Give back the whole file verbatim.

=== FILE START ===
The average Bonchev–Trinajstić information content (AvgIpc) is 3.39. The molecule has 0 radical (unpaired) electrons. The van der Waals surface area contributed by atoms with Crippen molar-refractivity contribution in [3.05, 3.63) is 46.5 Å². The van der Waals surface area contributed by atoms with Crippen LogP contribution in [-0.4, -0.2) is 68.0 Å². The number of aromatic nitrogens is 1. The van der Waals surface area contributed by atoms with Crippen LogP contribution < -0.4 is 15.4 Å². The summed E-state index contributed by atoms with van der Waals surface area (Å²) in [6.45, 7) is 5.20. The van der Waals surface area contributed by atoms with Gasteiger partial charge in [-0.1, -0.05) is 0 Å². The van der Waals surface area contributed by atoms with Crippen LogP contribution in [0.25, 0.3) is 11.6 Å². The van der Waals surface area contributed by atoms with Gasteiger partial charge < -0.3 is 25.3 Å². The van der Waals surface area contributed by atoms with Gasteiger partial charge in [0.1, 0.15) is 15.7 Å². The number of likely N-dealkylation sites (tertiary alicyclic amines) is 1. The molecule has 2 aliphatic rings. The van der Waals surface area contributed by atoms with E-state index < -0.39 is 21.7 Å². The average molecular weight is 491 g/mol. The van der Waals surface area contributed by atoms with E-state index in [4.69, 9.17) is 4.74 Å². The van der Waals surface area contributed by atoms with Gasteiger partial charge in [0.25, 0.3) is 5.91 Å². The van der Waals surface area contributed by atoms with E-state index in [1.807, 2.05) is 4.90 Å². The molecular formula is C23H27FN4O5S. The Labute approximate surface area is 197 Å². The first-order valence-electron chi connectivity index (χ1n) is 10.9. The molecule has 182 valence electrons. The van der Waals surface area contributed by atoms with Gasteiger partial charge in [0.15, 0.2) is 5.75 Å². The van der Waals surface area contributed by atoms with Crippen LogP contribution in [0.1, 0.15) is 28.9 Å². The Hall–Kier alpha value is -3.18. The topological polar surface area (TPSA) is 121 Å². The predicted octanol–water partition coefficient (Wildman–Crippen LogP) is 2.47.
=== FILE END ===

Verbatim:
The average Bonchev–Trinajstić information content (AvgIpc) is 3.39. The molecule has 0 radical (unpaired) electrons. The van der Waals surface area contributed by atoms with Crippen molar-refractivity contribution in [3.05, 3.63) is 46.5 Å². The van der Waals surface area contributed by atoms with Crippen LogP contribution in [-0.4, -0.2) is 68.0 Å². The number of aromatic nitrogens is 1. The van der Waals surface area contributed by atoms with Crippen LogP contribution < -0.4 is 15.4 Å². The summed E-state index contributed by atoms with van der Waals surface area (Å²) in [6.45, 7) is 5.20. The van der Waals surface area contributed by atoms with Gasteiger partial charge in [-0.1, -0.05) is 0 Å². The van der Waals surface area contributed by atoms with Crippen LogP contribution in [0.25, 0.3) is 11.6 Å². The van der Waals surface area contributed by atoms with Gasteiger partial charge < -0.3 is 25.3 Å². The van der Waals surface area contributed by atoms with Gasteiger partial charge in [0.1, 0.15) is 15.7 Å². The number of likely N-dealkylation sites (tertiary alicyclic amines) is 1. The molecule has 2 aliphatic rings. The van der Waals surface area contributed by atoms with E-state index < -0.39 is 21.7 Å². The average molecular weight is 491 g/mol. The van der Waals surface area contributed by atoms with E-state index in [4.69, 9.17) is 4.74 Å². The van der Waals surface area contributed by atoms with Gasteiger partial charge in [0.25, 0.3) is 5.91 Å². The van der Waals surface area contributed by atoms with E-state index in [1.807, 2.05) is 4.90 Å². The molecular formula is C23H27FN4O5S. The Labute approximate surface area is 197 Å². The first-order valence-electron chi connectivity index (χ1n) is 10.9. The molecule has 182 valence electrons. The van der Waals surface area contributed by atoms with Gasteiger partial charge in [0.15, 0.2) is 5.75 Å². The van der Waals surface area contributed by atoms with Crippen LogP contribution in [0.1, 0.15) is 28.9 Å². The Hall–Kier alpha value is -3.18. The topological polar surface area (TPSA) is 121 Å². The predicted octanol–water partition coefficient (Wildman–Crippen LogP) is 2.47.